• 91 Weatherly Club Dr, Alabaster, AL 35007

  • Feline Care Guide

  • We want to ensure that your cat  receives the absolute best care and treatment. Preventing illness in your cat is key to keeping your feline friend happy and healthy. Our cat care resources gives you the information you need to keep your cat happy and healthy in between regular veterinary visits.

  • Recommended vaccinations

    We believe on vaccinating based on life style or potential exposure.   All vaccines used at Weatherly Animal Hospital are FDA approved for the 1 year or 3 year duration.  What vaccines we use depends upon a number of things including the age, breed, and health status of the cat, the potential exposure of the cat to an animal that has the disease, the type of vaccine and how common the disease is in the geographical area where the cat lives or may visit. 

  • Litterbox training and socialization

    Unlike puppies, kittens are a snap to house-train. In fact, you don't really have to train a cat to use a litter box at all. Your cat's instincts to bury its stools will guide it to the sanitary litter box you have provided. Litter pans or boxes are available in a host of sizes and colors. Be sure to buy one that's at least 4 inches deep and large enough for your cat to use without being cramped for space. If you have multiple cats, aim for a litter box per cat, plus one additional, so there's always one available. Also, be sure to buy a litter pan that's easy to clean and sterilize.

    Socialization is an important part of cat training. Cat’s natural instincts are to fight or attack their prey. But if they are cooped up indoors they will not use their natural intuition which may lead to them fighting their owners or guests. If you ever have guests enter your home or outdoors make sure that they pay some sort of attention to your pet cat. This will help the cat by you training them to welcome visitors and not attacking them. Cats can be very territorial of their homes and if someone unusual enters their territory they become feisty and aggressive because hey think they are being attacked or replaced. To solve this issue introduce you cat to guests and make them feel comfortable by including them in your activities with your guests.

  • Routine feline health maintenance

    It's your job to keep your cat healthy and safe. As your trusted veterinarian we will guide you about grooming, vaccinations, parasite prevention, first aid and safety, routine physical exams & Preventive Health Care of your cat.

     

    During your cat's annual physical exam you should review these aspects of your cat's health:

    • Vaccination status and potential for exposure to disease (i.e., indoor or outdoor cat)
    • Parasite control for intestinal parasites, fleas, ticks, mites, and heartworms
    • Dental health – care you give at home; any mouth odors, pain, or other signs of disease you may have observed
    • Nutrition – including what your dog eats, how often, what supplements and treats are given, and changes in water consumption, weight, or appetite
    • Nutrition - including what your cat eats, how often, what supplements and treats are given, and changes in water consumption, weight or appetite
    • Exercise - how much exercise your cat receives including how often and what kind; and any changes in your cat's ability to exercise
    • Vaccination status and potential for exposure to disease (i.e., indoor or outdoor cat)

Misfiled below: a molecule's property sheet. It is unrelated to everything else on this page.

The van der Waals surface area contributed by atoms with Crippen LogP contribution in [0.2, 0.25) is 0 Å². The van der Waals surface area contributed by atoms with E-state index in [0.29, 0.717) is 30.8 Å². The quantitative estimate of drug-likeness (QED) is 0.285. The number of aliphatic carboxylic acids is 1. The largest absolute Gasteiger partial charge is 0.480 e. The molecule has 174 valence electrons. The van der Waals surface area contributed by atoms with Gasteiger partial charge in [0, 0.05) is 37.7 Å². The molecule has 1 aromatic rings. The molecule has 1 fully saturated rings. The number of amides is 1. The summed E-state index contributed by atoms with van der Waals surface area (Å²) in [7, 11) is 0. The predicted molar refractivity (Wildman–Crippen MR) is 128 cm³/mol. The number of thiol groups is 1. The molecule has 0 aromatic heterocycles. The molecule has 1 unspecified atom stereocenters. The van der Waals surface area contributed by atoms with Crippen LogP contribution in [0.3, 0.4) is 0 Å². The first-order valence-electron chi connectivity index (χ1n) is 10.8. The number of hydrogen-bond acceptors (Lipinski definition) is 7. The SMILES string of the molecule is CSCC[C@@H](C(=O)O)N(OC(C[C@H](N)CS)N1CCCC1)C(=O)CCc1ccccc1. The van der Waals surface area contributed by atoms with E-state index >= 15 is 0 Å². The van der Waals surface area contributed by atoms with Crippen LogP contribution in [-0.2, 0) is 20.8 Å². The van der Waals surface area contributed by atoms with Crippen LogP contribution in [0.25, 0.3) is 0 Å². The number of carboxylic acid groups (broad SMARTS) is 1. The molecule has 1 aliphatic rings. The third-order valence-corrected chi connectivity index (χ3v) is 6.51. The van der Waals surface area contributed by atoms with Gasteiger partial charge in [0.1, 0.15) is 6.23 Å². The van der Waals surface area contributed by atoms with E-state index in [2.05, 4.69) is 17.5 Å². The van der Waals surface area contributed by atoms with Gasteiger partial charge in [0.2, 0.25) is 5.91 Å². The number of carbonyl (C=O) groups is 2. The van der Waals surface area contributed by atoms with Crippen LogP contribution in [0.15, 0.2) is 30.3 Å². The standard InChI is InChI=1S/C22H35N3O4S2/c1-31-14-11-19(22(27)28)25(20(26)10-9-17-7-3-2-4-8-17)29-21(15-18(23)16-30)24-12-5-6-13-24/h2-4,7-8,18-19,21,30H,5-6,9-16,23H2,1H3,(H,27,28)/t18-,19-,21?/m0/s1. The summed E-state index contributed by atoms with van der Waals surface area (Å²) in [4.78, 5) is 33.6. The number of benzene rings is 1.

• Ears and Eyes - any discharge, discomfort or pain, redness, swelling, or itching
    • Stomach and intestines - any vomiting, diarrhea, constipation, gas, belching, or abnormal stools
    • Breathing - any coughing, shortness of breath, difficulty breathing, sneezing, or nasal discharge
    • Vaccination status and potential for exposure to disease (i.e., indoor or outdoor cat)
    • Breathing - any coughing, shortness of breath, difficulty breathing, sneezing, or nasal discharge
    • Behavior - any behavior problems such as inappropriate elimination, aggression, or changes in temperament
    • Feet and legs - any limping, weakness, toenail problems
    • Coat and skin - any hair loss, pigment changes, lumps, itchy spots, shedding, mats, changes in hair quality, or anal sac problems
    • Urogenital - any discharges, heats, changes in mammary glands, urination difficulties or changes, neutering if it has not already been performed
    • Blood tests - especially for geriatric cats, those with medical problems, and those who are receiving medications
  • Exercise and nutrition

    Eating right and staying fit with regular exercise is not just good advice for people, it is good advice for pets too. Maintaining a healthy weight, eating high quality nutritious foods, and keeping a strong body through exercise are cornerstones to wellness throughout a lifetime. How much exercise is enough depends on your dog’s age, breed, and health. 

    As Americans struggle with being one of the most overweight nations in the world, our perspective of our pet’s weight is also changing. According to the Association for Pet Obesity Prevention (APOP) pet obesity rates have been rising for several years. As of 2012, 58 percent of cats are either overweight or obese, and 22 percent of owners said their pet was normal weight when their cat was actually overweight.

    These extra pounds put our pets at increased risk for many of the same diseases people who encounter obesity face, including a life expectancy shortened by 2.5 years. It is not a matter of “if” a pet will contract one of the diseases listed below, it is more a matter of “when” a pet will contract the disease if he keeps the pounds on.

    • Arthritis
    • Cranial cruciate ligament injury
    • Diabetes
    • High blood pressure
    • Heart and respiratory disease
    • Kidney disease
    • Certain Cancers – especially intra-abdominal cancers